This Positive Life: An Interview With Leslie and Andrea Williams
February 1, 2011
Kellee Terrell: For the people who are watching the video right now: Andrea and Leslie, their life was portrayed in the HBO film, Life Support, which was directed and written by your brother Nelson George. When he approached you about the possibility of basing a movie off of your life experiences and addiction and HIV, and the work you do, how did you feel, initially?
Andrea Williams: It was, like, OK.
Kellee Terrell: You weren't worried that you were going to air your business?
Andrea Williams: No.
Kellee Terrell: And how did you feel?
Leslie Williams: She did everything.
Andrea Williams: Originally, I kept him out of it, because I didn't know how he felt about it. So I wouldn't even use his name. You know, I just; I wasn't sure. I was the person who was going to be up front. I was the person who the movie was basically based on: you're going to see Andrea Williams. You don't have to see Leslie Williams, if Leslie Williams does not want to be seen.
Kellee Terrell: You said it was her show, do your thing, but how did you personally feel about having kind of your life experiences out there? People in Brooklyn were going to know it was you.
Leslie Williams: I wasn't worried, it's just that, I deal with more people in the line of work that I do, than what she does.
Andrea Williams: I'm dealing with just the same amount of people. It's just that my community was more HIV friendly.
Kellee Terrell: Right.
Leslie Williams: I'm working with people who have nothing to do with HIV.
Kellee Terrell: Where do you work?
Leslie Williams: I work in a supermarket.
Kellee Terrell: And so did people at the time know that you were positive?
Leslie Williams: Nobody knew that I was positive.
"I feel that if it's important for me to tell someone I am living with HIV, I will."
-- -Leslie Williams
Kellee Terrell: Were you afraid to disclose? Do you think that people are not as educated about HIV as they need to be?
Leslie Williams: Yes, most definitely. Because there were times at the job and I hear how some of my co-workers would talk about HIV. They had no knowledge, whatsoever. But I feel that if it's important for me to tell someone I am living with HIV, I will.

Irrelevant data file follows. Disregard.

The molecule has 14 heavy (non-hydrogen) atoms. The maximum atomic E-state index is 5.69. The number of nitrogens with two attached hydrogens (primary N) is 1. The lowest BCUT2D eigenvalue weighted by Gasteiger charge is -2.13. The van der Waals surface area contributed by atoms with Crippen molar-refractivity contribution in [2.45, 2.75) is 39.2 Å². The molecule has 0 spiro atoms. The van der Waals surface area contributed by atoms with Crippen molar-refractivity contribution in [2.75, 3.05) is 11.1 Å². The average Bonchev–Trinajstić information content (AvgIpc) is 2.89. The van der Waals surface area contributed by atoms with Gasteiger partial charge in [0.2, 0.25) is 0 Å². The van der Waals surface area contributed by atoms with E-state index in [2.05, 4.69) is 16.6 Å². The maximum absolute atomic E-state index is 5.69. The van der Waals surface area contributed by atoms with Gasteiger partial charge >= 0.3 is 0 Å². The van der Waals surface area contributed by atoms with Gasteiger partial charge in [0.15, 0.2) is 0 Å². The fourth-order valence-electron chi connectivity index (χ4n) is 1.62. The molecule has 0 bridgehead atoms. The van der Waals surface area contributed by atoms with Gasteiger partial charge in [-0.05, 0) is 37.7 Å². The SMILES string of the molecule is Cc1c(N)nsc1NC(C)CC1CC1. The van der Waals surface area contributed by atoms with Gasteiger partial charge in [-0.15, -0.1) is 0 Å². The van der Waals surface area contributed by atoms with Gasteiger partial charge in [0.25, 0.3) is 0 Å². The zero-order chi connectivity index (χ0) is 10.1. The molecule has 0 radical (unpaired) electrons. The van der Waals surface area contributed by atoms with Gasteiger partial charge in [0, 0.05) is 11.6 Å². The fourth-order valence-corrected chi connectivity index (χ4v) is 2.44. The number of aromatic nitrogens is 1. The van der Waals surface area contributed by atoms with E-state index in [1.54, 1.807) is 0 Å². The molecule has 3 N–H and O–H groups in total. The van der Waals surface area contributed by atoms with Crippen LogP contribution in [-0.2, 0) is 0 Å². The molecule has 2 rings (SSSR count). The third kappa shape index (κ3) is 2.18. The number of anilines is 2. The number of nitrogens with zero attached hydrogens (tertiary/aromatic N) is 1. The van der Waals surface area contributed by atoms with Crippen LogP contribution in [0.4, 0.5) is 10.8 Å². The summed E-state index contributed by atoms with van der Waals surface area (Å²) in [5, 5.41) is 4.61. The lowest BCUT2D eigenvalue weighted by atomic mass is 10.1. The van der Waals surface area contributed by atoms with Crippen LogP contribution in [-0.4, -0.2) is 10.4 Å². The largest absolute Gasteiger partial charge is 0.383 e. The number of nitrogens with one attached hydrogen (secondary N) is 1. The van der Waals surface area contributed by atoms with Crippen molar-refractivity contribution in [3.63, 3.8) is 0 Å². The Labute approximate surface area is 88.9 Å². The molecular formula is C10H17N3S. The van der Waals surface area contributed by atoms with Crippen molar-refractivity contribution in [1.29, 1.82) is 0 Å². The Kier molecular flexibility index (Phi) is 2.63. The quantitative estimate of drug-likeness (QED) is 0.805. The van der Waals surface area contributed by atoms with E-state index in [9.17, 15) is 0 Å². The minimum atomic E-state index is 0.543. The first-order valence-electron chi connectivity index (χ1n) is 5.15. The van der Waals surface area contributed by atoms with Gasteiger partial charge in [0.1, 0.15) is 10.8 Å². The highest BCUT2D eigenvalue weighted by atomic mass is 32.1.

Kellee Terrell: So let's go back to the movie.
Andrea, I thought your scenes were great. How did you feel about all the attention? Was it something that you were prepared for?
Andrea Williams: Not really. I like to be behind the scenes. I don't like to be the out-front, to be the spokesperson for life. But it put me in the forefront. I was able to accept it, and work with it.
Kellee Terrell: Accept what?
Andrea Williams: Being in the forefront, having to speak about HIV. But it wasn't new. I had been doing it all along, but not in such a large arena.
Kellee Terrell: I remember the first time you and I had met; we had met at BAM. At the time I worked for another publication. And I just remember you were comfortable, but I could tell maybe you were a little, like, "This is a lot of people up in here."
"There are so many things that you can learn from the movie; it's so many subjects that it touches. It's not just HIV."
-- Andrea Williams
Andrea Williams: But then it just got bigger and bigger. Now colleges are using the film for their social work classes, community health worker classes and all different classes to educate their students. And I'm glad, because that's what it was made for -- as an education piece, not just to sit in HBO's vault. It's so many things that you can learn from the movie; it's so many subjects that it touches. It's not just HIV.
Kellee Terrell: Well, it's going to have a legacy. It talks about so much. I think some of the best scenes weren't -- even though Queen Latifah was amazing and won a Golden Globe and a SAG award, which was fabulous . . .
Andrea Williams: And she never won those before.
Kellee Terrell: Yes. And it was based off of you!
Andrea Williams: That's right.
Kellee Terrell: But I thought the most powerful scenes were the ones with the support groups. They feel the less scripted.
Andrea Williams: Well, they weren't scripted. They weren't scripted. And those are real women who were living with HIV, who were in my support group; and they're my support system, my friends.
Kellee Terrell: And so what have people said to you over the years about the movie, thanking you about the impact? Is there anything that kind of stands out to you the most?
Andrea Williams: I see people all the time. And they'll say, "I showed the movie to my mother," or, "I was able to talk to my kids about it, and I showed them the movie." And it's opened up conversations for families, to sit down and be able to talk about HIV and its impact on people's lives.
I recently got an e-mail from somebody, a young guy, about 17; he said that it made such a difference in his life. You know, he watched the movie.
Kellee Terrell: Speaking of families, I remember I interviewed you, Leslie, a few years ago, and something that you said has always stuck with me. You were talking about the fact that your father had died, your brother had died, that you were positive, your wife was positive; and you had said, "We want for HIV to stop with us. We don't want for the girls to have to deal with it. We want for it to stop with us." It was profound. I don't know if people even think that half of someone's family can be affected by one disease, especially HIV.
Andrea Williams: Generational HIV.
This article was provided by TheBody.